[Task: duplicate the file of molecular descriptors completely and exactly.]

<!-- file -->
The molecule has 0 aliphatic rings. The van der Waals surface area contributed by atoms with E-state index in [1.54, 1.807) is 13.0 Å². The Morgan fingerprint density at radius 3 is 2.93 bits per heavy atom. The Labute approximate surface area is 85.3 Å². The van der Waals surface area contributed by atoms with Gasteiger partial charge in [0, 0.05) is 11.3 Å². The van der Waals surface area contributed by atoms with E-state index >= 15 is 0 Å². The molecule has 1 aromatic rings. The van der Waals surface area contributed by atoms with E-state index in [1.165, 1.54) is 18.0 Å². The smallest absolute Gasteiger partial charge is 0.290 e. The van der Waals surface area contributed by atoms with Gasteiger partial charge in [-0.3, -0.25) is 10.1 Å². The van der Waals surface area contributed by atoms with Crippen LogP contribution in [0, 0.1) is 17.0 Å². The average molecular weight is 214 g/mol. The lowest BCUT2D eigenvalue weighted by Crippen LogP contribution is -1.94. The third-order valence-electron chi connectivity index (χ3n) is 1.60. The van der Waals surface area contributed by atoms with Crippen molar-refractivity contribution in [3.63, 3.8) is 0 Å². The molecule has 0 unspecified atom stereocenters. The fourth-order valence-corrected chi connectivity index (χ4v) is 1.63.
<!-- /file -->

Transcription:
The molecule has 0 aliphatic rings. The van der Waals surface area contributed by atoms with E-state index in [1.54, 1.807) is 13.0 Å². The Morgan fingerprint density at radius 3 is 2.93 bits per heavy atom. The Labute approximate surface area is 85.3 Å². The van der Waals surface area contributed by atoms with Gasteiger partial charge in [0, 0.05) is 11.3 Å². The van der Waals surface area contributed by atoms with E-state index >= 15 is 0 Å². The molecule has 1 aromatic rings. The van der Waals surface area contributed by atoms with E-state index in [1.165, 1.54) is 18.0 Å². The smallest absolute Gasteiger partial charge is 0.290 e. The van der Waals surface area contributed by atoms with Gasteiger partial charge in [-0.3, -0.25) is 10.1 Å². The van der Waals surface area contributed by atoms with Crippen LogP contribution in [0, 0.1) is 17.0 Å². The average molecular weight is 214 g/mol. The lowest BCUT2D eigenvalue weighted by Crippen LogP contribution is -1.94. The third-order valence-electron chi connectivity index (χ3n) is 1.60. The van der Waals surface area contributed by atoms with Crippen molar-refractivity contribution in [3.63, 3.8) is 0 Å². The molecule has 0 unspecified atom stereocenters. The fourth-order valence-corrected chi connectivity index (χ4v) is 1.63.